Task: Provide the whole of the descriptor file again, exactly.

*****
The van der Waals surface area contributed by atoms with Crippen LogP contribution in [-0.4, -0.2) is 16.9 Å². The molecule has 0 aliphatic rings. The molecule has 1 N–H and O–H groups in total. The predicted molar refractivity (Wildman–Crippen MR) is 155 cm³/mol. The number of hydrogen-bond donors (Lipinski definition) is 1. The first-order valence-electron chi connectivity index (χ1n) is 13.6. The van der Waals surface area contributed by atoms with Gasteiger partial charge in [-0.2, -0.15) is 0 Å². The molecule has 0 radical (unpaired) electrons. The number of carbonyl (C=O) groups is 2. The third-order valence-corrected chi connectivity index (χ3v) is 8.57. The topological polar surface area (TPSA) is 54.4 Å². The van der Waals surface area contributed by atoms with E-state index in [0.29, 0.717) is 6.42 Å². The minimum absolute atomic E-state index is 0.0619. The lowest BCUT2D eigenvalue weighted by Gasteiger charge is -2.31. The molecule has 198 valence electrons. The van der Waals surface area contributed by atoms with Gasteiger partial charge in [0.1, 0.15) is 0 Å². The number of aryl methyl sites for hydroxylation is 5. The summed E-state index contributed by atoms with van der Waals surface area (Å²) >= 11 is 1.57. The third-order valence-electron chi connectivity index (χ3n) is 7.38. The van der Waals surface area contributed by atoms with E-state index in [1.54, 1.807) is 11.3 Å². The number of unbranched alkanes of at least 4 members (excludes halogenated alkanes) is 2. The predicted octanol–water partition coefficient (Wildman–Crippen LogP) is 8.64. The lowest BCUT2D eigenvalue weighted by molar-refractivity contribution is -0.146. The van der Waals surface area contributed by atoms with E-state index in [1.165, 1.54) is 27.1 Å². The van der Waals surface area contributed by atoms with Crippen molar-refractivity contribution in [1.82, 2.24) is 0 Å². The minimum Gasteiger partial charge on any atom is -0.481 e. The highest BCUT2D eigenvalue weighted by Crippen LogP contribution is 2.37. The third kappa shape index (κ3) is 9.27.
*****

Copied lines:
The van der Waals surface area contributed by atoms with Crippen LogP contribution in [-0.4, -0.2) is 16.9 Å². The molecule has 0 aliphatic rings. The molecule has 1 N–H and O–H groups in total. The predicted molar refractivity (Wildman–Crippen MR) is 155 cm³/mol. The number of hydrogen-bond donors (Lipinski definition) is 1. The first-order valence-electron chi connectivity index (χ1n) is 13.6. The van der Waals surface area contributed by atoms with Gasteiger partial charge in [-0.2, -0.15) is 0 Å². The molecule has 0 radical (unpaired) electrons. The number of carbonyl (C=O) groups is 2. The third-order valence-corrected chi connectivity index (χ3v) is 8.57. The topological polar surface area (TPSA) is 54.4 Å². The van der Waals surface area contributed by atoms with E-state index in [0.29, 0.717) is 6.42 Å². The minimum absolute atomic E-state index is 0.0619. The lowest BCUT2D eigenvalue weighted by Gasteiger charge is -2.31. The molecule has 198 valence electrons. The van der Waals surface area contributed by atoms with Gasteiger partial charge in [0.1, 0.15) is 0 Å². The number of aryl methyl sites for hydroxylation is 5. The summed E-state index contributed by atoms with van der Waals surface area (Å²) >= 11 is 1.57. The third-order valence-electron chi connectivity index (χ3n) is 7.38. The van der Waals surface area contributed by atoms with E-state index in [1.54, 1.807) is 11.3 Å². The number of unbranched alkanes of at least 4 members (excludes halogenated alkanes) is 2. The predicted octanol–water partition coefficient (Wildman–Crippen LogP) is 8.64. The lowest BCUT2D eigenvalue weighted by molar-refractivity contribution is -0.146. The van der Waals surface area contributed by atoms with E-state index in [1.165, 1.54) is 27.1 Å². The van der Waals surface area contributed by atoms with Crippen molar-refractivity contribution in [1.82, 2.24) is 0 Å². The minimum Gasteiger partial charge on any atom is -0.481 e. The highest BCUT2D eigenvalue weighted by Crippen LogP contribution is 2.37. The third kappa shape index (κ3) is 9.27.